Tuesday, January 12, 2016

"Preparation for the Next Life"

The first novel by Atticus Lish is nothing if not unusual.  It was recommended to me by a friend in no uncertain terms.  Published in late 2014, it was on numerous best book lists for that year and won the Pen/Faulkner award for fiction in 2015.  That was somewhat alarming and it spoke to how isolated we have become in the last year or two due uncontrollable events.  How could I not have known about this book?

"Preparation for the Next Life" is written in a staccato like style of verbal and physical description. The intensity of the writing in describing downtown Manhattan Chinatown, downtown Flushing, Queens and its Chinatown, and what I can only think is Jackson Heights, Queens and its miasma of cultures within multiple blocks of each other is almost overwhelming.  Lish creates a collage of sights and sounds that go on for extended rants, maybe the wrong word but that's what it felt like.  The effect was exceptional, and I recognized from my own incessant walking of days past the areas so well described if not explicitly mentioned.  He does not try for realistic perfection in these descriptions, but the images are true.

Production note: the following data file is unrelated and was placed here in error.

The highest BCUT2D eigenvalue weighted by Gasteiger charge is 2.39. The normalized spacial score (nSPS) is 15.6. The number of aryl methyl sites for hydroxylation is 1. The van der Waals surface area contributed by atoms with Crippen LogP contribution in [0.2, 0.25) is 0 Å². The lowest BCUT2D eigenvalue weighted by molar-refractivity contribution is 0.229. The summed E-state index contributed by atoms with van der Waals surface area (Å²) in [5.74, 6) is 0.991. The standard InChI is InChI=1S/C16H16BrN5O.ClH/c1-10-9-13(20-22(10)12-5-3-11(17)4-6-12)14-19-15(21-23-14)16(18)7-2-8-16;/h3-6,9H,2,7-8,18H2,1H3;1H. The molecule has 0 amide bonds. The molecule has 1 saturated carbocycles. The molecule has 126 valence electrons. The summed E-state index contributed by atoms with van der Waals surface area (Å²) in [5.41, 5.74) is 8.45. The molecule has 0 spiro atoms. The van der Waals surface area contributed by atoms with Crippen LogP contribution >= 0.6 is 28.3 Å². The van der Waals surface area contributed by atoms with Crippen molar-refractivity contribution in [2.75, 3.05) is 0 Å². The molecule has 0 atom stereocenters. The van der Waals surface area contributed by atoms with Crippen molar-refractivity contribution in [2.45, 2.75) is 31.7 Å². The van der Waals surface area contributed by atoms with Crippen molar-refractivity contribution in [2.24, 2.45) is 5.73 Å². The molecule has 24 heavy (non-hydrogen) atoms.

Apart from the descriptive nature of the novel, it is the story of two people living on, hanging on to, the fringes of society.  Zou Lei is an undocumented immigrant from Chinese central Asia, half Han, half Uighur, working menial jobs in restaurants and generally not even accepted by fellow Chinese because of her background.  Skinner is a PTSD and physical wound damaged Iraq war veteran having served three tours and being incompatible with the country that he now lives in.  They become an unlikely, incredibly needy, and loving couple of sorts, supporting each other but unable to provide or understand all that each needs.  

As the story moved toward an ending, it became almost painful to read.  It made me anxious.  That rarely happens here.  It was troubling but it also speaks to the power of this novel.  It was finished yesterday morning but there are thoughts still going on here.  Read with caution, and that is a positive comment.


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